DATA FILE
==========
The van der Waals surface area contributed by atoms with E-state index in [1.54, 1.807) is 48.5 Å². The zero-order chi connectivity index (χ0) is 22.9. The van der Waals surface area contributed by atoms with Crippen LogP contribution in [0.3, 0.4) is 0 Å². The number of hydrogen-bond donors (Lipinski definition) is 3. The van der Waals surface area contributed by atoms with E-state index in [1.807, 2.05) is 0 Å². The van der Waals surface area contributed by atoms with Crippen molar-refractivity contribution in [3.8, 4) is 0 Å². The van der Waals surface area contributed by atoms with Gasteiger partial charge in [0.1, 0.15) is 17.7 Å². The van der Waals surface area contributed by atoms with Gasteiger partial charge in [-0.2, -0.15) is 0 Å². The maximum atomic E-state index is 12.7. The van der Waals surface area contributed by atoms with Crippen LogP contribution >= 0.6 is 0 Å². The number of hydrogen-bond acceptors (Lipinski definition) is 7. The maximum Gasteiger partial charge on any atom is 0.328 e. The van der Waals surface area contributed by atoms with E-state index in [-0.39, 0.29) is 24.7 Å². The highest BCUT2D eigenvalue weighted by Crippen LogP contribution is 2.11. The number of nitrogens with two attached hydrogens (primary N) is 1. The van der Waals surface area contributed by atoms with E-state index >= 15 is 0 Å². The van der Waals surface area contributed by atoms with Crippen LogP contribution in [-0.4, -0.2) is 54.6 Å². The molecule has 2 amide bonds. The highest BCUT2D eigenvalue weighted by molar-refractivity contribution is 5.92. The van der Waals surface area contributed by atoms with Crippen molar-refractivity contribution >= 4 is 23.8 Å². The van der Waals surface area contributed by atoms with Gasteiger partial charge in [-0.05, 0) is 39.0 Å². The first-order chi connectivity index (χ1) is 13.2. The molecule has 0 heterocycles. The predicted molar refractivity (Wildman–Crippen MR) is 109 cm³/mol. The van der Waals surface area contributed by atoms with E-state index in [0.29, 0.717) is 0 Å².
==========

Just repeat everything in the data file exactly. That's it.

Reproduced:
The van der Waals surface area contributed by atoms with E-state index in [1.54, 1.807) is 48.5 Å². The zero-order chi connectivity index (χ0) is 22.9. The van der Waals surface area contributed by atoms with Crippen LogP contribution in [0.3, 0.4) is 0 Å². The number of hydrogen-bond donors (Lipinski definition) is 3. The van der Waals surface area contributed by atoms with E-state index in [1.807, 2.05) is 0 Å². The van der Waals surface area contributed by atoms with Crippen molar-refractivity contribution in [3.8, 4) is 0 Å². The van der Waals surface area contributed by atoms with Gasteiger partial charge in [0.1, 0.15) is 17.7 Å². The van der Waals surface area contributed by atoms with Gasteiger partial charge in [-0.2, -0.15) is 0 Å². The maximum atomic E-state index is 12.7. The van der Waals surface area contributed by atoms with Crippen LogP contribution >= 0.6 is 0 Å². The number of hydrogen-bond acceptors (Lipinski definition) is 7. The maximum Gasteiger partial charge on any atom is 0.328 e. The van der Waals surface area contributed by atoms with E-state index in [-0.39, 0.29) is 24.7 Å². The highest BCUT2D eigenvalue weighted by Crippen LogP contribution is 2.11. The number of nitrogens with two attached hydrogens (primary N) is 1. The van der Waals surface area contributed by atoms with E-state index >= 15 is 0 Å². The van der Waals surface area contributed by atoms with Crippen LogP contribution in [-0.4, -0.2) is 54.6 Å². The molecule has 2 amide bonds. The highest BCUT2D eigenvalue weighted by molar-refractivity contribution is 5.92. The van der Waals surface area contributed by atoms with Crippen molar-refractivity contribution >= 4 is 23.8 Å². The van der Waals surface area contributed by atoms with Gasteiger partial charge in [-0.05, 0) is 39.0 Å². The first-order chi connectivity index (χ1) is 13.2. The molecule has 0 heterocycles. The predicted molar refractivity (Wildman–Crippen MR) is 109 cm³/mol. The van der Waals surface area contributed by atoms with E-state index in [0.29, 0.717) is 0 Å².